All these locations look to me like landmarks that Propertius considers identifiable. Travellers could visit, I interpret this as saying, not just the Atlas Mountains, but also places identified by tradition as Medusa’s head (maybe somewhere in the Gorgades Islands), the dancing circles of the Hesperides, goddesses of evening, the stalls where Geryon kept his cattle (before Hercules killed this monster too and made off with them)–and “the marks in the dust of Hercules and Antaeus as they wrestled”. In the case of Antaeus, the location of his bout with Hercules, as Malkin explains, shifts westward with Greek colonization, Hercules’ victory functioning as a template for Greek settlement in strange places, and continuing to do so as Greeks colonized more and more of the coast. No doubt the other places mentioned were equally mobile over time, even if Propertius seems to be thinking of precise locations in his day.
The travels and conquests of Hercules around the Mediterranean are typically understood by the Greeks and Romans as exploits imposing civilization on the wild or barbarian, and Diodorus Siculus (4.17.4-5) interprets the struggle with Antaeus in exactly these terms:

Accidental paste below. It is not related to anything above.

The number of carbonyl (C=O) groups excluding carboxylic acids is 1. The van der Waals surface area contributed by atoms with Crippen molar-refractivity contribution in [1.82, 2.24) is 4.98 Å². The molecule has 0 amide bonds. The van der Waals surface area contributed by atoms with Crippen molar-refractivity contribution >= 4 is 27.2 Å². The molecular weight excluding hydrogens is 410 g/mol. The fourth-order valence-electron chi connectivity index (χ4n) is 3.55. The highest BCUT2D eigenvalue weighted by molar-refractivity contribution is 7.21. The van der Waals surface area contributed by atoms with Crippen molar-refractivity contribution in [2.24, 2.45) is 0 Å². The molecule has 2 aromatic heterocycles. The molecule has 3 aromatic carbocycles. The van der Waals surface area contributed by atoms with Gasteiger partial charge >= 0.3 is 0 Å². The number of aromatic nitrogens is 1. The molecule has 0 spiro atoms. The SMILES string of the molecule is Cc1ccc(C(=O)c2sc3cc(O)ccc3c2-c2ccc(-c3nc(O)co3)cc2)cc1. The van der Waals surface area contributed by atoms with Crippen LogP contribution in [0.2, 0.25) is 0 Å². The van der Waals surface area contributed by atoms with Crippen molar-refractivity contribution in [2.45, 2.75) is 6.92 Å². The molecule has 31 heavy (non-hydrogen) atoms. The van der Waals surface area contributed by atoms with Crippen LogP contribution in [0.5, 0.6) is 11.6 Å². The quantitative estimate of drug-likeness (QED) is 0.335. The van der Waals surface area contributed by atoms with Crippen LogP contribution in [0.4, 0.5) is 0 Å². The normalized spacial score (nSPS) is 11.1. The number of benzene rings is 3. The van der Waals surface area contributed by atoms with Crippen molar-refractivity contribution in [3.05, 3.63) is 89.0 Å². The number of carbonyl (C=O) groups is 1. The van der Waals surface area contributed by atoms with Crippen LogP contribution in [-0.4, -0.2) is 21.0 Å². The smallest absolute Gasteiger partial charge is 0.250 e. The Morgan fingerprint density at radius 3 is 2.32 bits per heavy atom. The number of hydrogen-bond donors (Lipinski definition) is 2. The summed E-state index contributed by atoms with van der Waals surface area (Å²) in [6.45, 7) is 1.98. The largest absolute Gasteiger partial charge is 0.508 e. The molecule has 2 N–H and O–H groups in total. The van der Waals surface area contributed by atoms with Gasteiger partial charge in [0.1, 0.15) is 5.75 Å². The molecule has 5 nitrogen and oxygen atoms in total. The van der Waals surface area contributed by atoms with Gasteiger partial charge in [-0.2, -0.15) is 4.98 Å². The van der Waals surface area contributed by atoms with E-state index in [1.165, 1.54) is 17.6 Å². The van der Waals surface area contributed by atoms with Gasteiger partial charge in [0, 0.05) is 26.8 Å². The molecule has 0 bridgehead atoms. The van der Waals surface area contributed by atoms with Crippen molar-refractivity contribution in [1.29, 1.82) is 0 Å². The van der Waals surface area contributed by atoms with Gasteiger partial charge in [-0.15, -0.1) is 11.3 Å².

Setting sail, then, from Crete, Heracles put in to Libya, and first he challenged to a fight Antaeus, renowned for his physical strength and skill in wrestling, who put to death all strangers that he had defeated in wrestling; and Heracles grappled with him and killed him. Following this he conquered Libya, which was full of wild animals, and much of the desert (πολλὰ τῶν κατὰ τὴν ἔρημον χώραν), and tamed them (ἐξημέρωσεν), so that they were filled with farmland and all such other plantations as produce fruit, much of the land being vine-growing, and much olive-bearing. In general Libya, before that time uninhabitable because of the number of wild beasts throughout the land, he tamed and made second to no other country in its prosperity. Likewise by killing criminals and overbearing rulers he made the cities prosperous.
Libya, for Diodorus, is essentially North Africa west of the Nile valley. Hercules tames the land, renders it civilized, making it amenable to human habitation and sustenance. The dominant image of wildness is a prevalence of wild animals, but there is also a suggestion of land that is entirely deserted–something like our sense of desert–that Hercules restores to humanity and agriculture. The most pressing ecological issue in ancient as in modern North Africa was the desert to the south of the inhabitable coastal strip. I think we can understand what Diodorus had in mind when he describes a land that is fertile but needing protection from, so to speak, desertification: Hercules took the desert and made it bloom.